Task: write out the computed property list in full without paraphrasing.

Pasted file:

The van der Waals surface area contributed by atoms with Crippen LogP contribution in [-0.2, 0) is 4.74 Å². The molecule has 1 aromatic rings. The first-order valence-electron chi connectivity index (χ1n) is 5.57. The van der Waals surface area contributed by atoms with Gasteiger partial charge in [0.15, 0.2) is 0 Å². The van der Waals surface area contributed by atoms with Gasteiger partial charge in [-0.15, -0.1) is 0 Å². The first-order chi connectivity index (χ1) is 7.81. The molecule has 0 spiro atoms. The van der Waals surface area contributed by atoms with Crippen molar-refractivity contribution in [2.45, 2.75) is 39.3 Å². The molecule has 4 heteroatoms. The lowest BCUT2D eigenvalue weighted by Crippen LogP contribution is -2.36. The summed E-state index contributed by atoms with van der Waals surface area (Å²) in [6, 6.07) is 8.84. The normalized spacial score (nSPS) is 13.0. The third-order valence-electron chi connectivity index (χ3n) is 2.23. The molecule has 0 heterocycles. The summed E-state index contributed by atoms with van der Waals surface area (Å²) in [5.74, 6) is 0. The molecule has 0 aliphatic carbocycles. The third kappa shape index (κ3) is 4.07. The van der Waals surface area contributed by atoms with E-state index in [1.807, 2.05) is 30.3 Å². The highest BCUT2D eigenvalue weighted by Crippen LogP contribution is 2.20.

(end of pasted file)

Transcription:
The van der Waals surface area contributed by atoms with Crippen LogP contribution in [-0.2, 0) is 4.74 Å². The molecule has 1 aromatic rings. The first-order valence-electron chi connectivity index (χ1n) is 5.57. The van der Waals surface area contributed by atoms with Gasteiger partial charge in [0.15, 0.2) is 0 Å². The van der Waals surface area contributed by atoms with Gasteiger partial charge in [-0.15, -0.1) is 0 Å². The first-order chi connectivity index (χ1) is 7.81. The molecule has 0 spiro atoms. The van der Waals surface area contributed by atoms with Crippen molar-refractivity contribution in [2.45, 2.75) is 39.3 Å². The molecule has 4 heteroatoms. The lowest BCUT2D eigenvalue weighted by Crippen LogP contribution is -2.36. The summed E-state index contributed by atoms with van der Waals surface area (Å²) in [6, 6.07) is 8.84. The normalized spacial score (nSPS) is 13.0. The third-order valence-electron chi connectivity index (χ3n) is 2.23. The molecule has 0 heterocycles. The summed E-state index contributed by atoms with van der Waals surface area (Å²) in [5.74, 6) is 0. The molecule has 0 aliphatic carbocycles. The third kappa shape index (κ3) is 4.07. The van der Waals surface area contributed by atoms with E-state index in [1.807, 2.05) is 30.3 Å². The highest BCUT2D eigenvalue weighted by Crippen LogP contribution is 2.20.